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The Pier is highly regarded not only as one of Cathay Pacific’s best lounges but also one of the best on the global stage. It really isn’t hard to see why the moment you step into a Pier lounge from the high spec fittings to the quality of the food and beverage. I was recently in London where I had the opportunity before my international flight to spend an hour in the highly regarded ‘Pier mini’ lounge equivalent. Sure it isn’t on the large grand scale of the Hong Kong version but everything in terms of quality is matched. My question was despite its size, was it big on the wow factor?

Lounge access options

  • first class passengers on any Oneworld airline flying out of T3 (including Cathay Pacific, British Airways, Qantas, American Airlines and JAL)
  • travellers holding Oneworld Emerald status in their respective airline frequent flyer scheme (ie. Diamond and Diamond Plus tiers of Cathay Marco Polo Club)

 

Lounge location and opening hours

Cathay Pacific’s London Heathrow T3 lounges sit on the left corner of the terminal.Keep your eyes peeled after clearing security for a ‘Lounge C’ sign. The lounge which is positioned nearby to the British Airways and Qantas lounges is accessible via an elevator. The lounge operating hours are 5:30am–10:30pm daily.

 

Ambience

 

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The ambience of the lounge is striking, warm and engaging. I almost got sensory overload trying to soak in all the grandeur of this lounge. The pocket rocket packs a lot of sophisticated punch with its à la carte menu dining room and gorgeously appointed shower suites which includes Aesop shampoo and body wash (a win for me as an Aesop fan).

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The cosy environment is made possible thanks to its Living Room, which wraps around the lounge to face the tarmac in an L-shape layout. The beautiful wooden tones and greenery creates a sense of tranquillity and harmony – a godsend considering the lounge is situated in one of the busiest airports in the world. The lounge is served well with a lot of natural light from its floor to ceiling windows and for this avgeek, some fantastic runway views.

The only downside if anything is hopping in and out of the lounge to access the bathroom area which is also shared with the Cathay Business Lounge. Fortunately for me I was not here during peak hour but can imagine the traffic issue this bathroom would experiencing during peak times.

 

Bread and butter (food and drink)

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Like the Qantas First Lounge and BA Concorde lounge, there’s a restaurant dining space for those who prefer to enjoy a sit down meal in the Dining Room. My timing in the lounge saw me quickly obtain a seat but was also sadly at the mercy of the kitchen who were between meal serves (breakfast and transitioning into lunch). I didn’t want breakfast again so worked with what I could order from the menu. Since it was after midday in this part of the world I ordered a glass of Moet and Chandon.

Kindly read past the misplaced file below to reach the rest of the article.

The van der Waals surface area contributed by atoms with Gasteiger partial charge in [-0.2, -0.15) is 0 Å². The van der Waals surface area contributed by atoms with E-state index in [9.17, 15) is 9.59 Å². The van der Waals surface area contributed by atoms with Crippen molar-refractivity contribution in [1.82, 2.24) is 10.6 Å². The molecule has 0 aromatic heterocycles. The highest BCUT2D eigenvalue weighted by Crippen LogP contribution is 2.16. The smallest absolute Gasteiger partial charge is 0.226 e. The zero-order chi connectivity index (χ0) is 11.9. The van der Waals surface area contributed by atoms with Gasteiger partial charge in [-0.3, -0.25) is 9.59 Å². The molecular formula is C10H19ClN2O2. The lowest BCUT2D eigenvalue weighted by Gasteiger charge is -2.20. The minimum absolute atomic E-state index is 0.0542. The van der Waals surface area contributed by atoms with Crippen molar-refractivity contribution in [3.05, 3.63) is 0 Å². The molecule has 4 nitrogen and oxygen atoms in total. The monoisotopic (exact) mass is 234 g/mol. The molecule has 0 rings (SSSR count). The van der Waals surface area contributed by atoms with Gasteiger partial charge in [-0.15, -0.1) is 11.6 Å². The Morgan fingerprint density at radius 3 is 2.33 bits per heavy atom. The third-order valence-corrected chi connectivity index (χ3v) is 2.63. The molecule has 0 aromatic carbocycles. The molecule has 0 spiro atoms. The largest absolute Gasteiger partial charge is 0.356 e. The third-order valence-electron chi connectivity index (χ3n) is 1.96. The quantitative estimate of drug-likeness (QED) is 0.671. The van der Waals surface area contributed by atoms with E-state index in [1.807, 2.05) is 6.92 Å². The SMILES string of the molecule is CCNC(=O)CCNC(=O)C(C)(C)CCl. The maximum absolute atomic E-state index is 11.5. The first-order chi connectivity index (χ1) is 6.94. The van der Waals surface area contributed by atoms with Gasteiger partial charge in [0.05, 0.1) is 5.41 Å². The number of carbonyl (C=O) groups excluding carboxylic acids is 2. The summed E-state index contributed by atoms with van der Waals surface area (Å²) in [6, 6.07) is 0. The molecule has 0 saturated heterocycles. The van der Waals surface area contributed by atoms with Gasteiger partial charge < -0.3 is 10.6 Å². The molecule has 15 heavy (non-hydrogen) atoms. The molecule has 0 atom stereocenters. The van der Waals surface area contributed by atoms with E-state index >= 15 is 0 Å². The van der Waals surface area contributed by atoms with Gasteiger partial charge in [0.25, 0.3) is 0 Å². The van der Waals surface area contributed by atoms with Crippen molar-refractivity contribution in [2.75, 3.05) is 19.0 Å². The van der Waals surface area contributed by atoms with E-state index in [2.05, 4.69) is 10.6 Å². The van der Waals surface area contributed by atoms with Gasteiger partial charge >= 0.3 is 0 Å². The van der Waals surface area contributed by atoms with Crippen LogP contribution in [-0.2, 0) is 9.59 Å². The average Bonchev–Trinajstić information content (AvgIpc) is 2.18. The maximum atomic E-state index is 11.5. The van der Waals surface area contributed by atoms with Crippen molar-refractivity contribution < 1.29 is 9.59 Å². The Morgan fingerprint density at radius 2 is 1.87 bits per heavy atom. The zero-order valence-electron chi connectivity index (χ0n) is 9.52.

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I wasn’t feeling too peckish but was inclined to sample some of the menu. I decided on a Shrimp Cocktail starter and a Wonton Noodles in Soup. Both were delicious and took my tastebuds back to my Hong Kong trip last year. Yes they were that pretty darn good; especially when paired with one of the best champagnes from France! It’s a shame I didn’t not get to sample any of their dessert menu due to the transition from breakfast to lunch service but based on what I enjoyed the dining experience was still a solid effort.

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For those wanting something more express and easily accessible there’s a small buffet section within the Living Room as well a a self pour drinks station. For those seeking a tended bar and greater food buffet selection I’d strongly recommend you visiting the Business Lounge next door instead.

 

Verdict

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For a ‘scaled down’ Pier lounge equivalent this lounge really wows. Food and drink is limited in the buffet area but then again the First Class lounge experience here is all about the Dining Room.Only negative about this lounge is that the small space it possesses can be a major issue during peak periods with overcrowding and line ups for both the bathrooms and dining space. The Cathay Pacific First Class lounge is the best option (Qantas isn’t far behind) in terms of the best lounge offering for Oneworld Emerald travellers flying from Terminal 3.

 

Comments

Have you experienced the Cathay Pacific First Class Lounge at Terminal 3 in London? Love to hear from you about your time in lounge – did it shine or were you expecting something better?

EMIRATES BUSINESS CLASS CHRISTCHURCH TO SYDNEY: REVIEW

Flight: EK413, Christchurch to Sydney (11 June 2018)
Loyalty Scheme: Skywards (partnership with Qantas FF)
Frequency: Daily
Duration: 18:05 – 19:25pm (3 hours and 20 minutes)